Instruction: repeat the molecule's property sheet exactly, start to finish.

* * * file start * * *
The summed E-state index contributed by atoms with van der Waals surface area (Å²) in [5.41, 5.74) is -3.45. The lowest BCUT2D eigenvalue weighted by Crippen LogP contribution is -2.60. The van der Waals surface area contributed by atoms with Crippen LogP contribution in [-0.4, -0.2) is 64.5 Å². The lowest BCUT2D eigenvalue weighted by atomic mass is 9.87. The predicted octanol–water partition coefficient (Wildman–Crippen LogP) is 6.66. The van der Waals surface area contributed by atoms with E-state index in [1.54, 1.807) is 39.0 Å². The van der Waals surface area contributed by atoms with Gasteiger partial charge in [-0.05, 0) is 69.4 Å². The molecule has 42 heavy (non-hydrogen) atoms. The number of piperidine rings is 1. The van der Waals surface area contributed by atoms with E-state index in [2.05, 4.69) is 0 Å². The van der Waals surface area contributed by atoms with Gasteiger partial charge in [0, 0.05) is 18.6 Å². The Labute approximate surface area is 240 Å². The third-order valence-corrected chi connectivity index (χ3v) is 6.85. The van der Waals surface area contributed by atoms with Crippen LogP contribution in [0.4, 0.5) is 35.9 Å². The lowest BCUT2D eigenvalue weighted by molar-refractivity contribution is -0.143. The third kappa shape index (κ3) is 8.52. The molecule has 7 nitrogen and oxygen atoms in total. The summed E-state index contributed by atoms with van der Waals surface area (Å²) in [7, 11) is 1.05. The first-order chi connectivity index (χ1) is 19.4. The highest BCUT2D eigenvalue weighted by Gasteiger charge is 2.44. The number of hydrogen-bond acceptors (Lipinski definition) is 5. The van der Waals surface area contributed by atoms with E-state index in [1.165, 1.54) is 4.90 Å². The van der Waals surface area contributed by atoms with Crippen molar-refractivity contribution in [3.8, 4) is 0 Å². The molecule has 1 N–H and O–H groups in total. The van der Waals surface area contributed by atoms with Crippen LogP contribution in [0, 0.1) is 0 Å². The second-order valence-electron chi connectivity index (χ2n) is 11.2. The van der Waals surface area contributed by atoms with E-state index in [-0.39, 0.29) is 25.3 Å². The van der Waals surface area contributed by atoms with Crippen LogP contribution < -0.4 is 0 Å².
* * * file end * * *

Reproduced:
The summed E-state index contributed by atoms with van der Waals surface area (Å²) in [5.41, 5.74) is -3.45. The lowest BCUT2D eigenvalue weighted by Crippen LogP contribution is -2.60. The van der Waals surface area contributed by atoms with Crippen LogP contribution in [-0.4, -0.2) is 64.5 Å². The lowest BCUT2D eigenvalue weighted by atomic mass is 9.87. The predicted octanol–water partition coefficient (Wildman–Crippen LogP) is 6.66. The van der Waals surface area contributed by atoms with E-state index in [1.54, 1.807) is 39.0 Å². The van der Waals surface area contributed by atoms with Gasteiger partial charge in [-0.05, 0) is 69.4 Å². The molecule has 42 heavy (non-hydrogen) atoms. The number of piperidine rings is 1. The van der Waals surface area contributed by atoms with E-state index in [2.05, 4.69) is 0 Å². The van der Waals surface area contributed by atoms with Gasteiger partial charge in [0, 0.05) is 18.6 Å². The Labute approximate surface area is 240 Å². The third-order valence-corrected chi connectivity index (χ3v) is 6.85. The van der Waals surface area contributed by atoms with Crippen LogP contribution in [0.4, 0.5) is 35.9 Å². The lowest BCUT2D eigenvalue weighted by molar-refractivity contribution is -0.143. The third kappa shape index (κ3) is 8.52. The molecule has 7 nitrogen and oxygen atoms in total. The summed E-state index contributed by atoms with van der Waals surface area (Å²) in [7, 11) is 1.05. The first-order chi connectivity index (χ1) is 19.4. The highest BCUT2D eigenvalue weighted by Gasteiger charge is 2.44. The number of hydrogen-bond acceptors (Lipinski definition) is 5. The van der Waals surface area contributed by atoms with E-state index in [1.165, 1.54) is 4.90 Å². The van der Waals surface area contributed by atoms with Crippen molar-refractivity contribution in [3.8, 4) is 0 Å². The molecule has 1 N–H and O–H groups in total. The van der Waals surface area contributed by atoms with Crippen LogP contribution in [0, 0.1) is 0 Å². The second-order valence-electron chi connectivity index (χ2n) is 11.2. The van der Waals surface area contributed by atoms with E-state index in [-0.39, 0.29) is 25.3 Å². The van der Waals surface area contributed by atoms with Crippen LogP contribution < -0.4 is 0 Å².